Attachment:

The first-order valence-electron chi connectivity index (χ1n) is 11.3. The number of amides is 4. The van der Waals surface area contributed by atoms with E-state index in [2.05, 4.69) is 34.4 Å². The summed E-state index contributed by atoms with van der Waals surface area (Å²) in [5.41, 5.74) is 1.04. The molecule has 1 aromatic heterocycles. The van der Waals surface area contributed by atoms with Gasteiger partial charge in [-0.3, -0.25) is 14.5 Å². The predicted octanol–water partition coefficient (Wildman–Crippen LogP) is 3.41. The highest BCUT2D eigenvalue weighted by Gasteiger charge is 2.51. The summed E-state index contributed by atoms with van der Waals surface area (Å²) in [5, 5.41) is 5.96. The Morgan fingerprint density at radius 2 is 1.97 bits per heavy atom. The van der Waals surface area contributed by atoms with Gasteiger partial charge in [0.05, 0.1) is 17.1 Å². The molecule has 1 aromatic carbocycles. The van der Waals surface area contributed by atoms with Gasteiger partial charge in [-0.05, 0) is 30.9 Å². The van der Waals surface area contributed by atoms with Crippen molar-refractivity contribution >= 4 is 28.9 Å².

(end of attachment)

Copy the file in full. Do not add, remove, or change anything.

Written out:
The first-order valence-electron chi connectivity index (χ1n) is 11.3. The number of amides is 4. The van der Waals surface area contributed by atoms with E-state index in [2.05, 4.69) is 34.4 Å². The summed E-state index contributed by atoms with van der Waals surface area (Å²) in [5.41, 5.74) is 1.04. The molecule has 1 aromatic heterocycles. The van der Waals surface area contributed by atoms with Gasteiger partial charge in [-0.3, -0.25) is 14.5 Å². The predicted octanol–water partition coefficient (Wildman–Crippen LogP) is 3.41. The highest BCUT2D eigenvalue weighted by Gasteiger charge is 2.51. The summed E-state index contributed by atoms with van der Waals surface area (Å²) in [5, 5.41) is 5.96. The Morgan fingerprint density at radius 2 is 1.97 bits per heavy atom. The van der Waals surface area contributed by atoms with Gasteiger partial charge in [0.05, 0.1) is 17.1 Å². The molecule has 1 aromatic carbocycles. The van der Waals surface area contributed by atoms with Gasteiger partial charge in [-0.05, 0) is 30.9 Å². The van der Waals surface area contributed by atoms with Crippen molar-refractivity contribution >= 4 is 28.9 Å².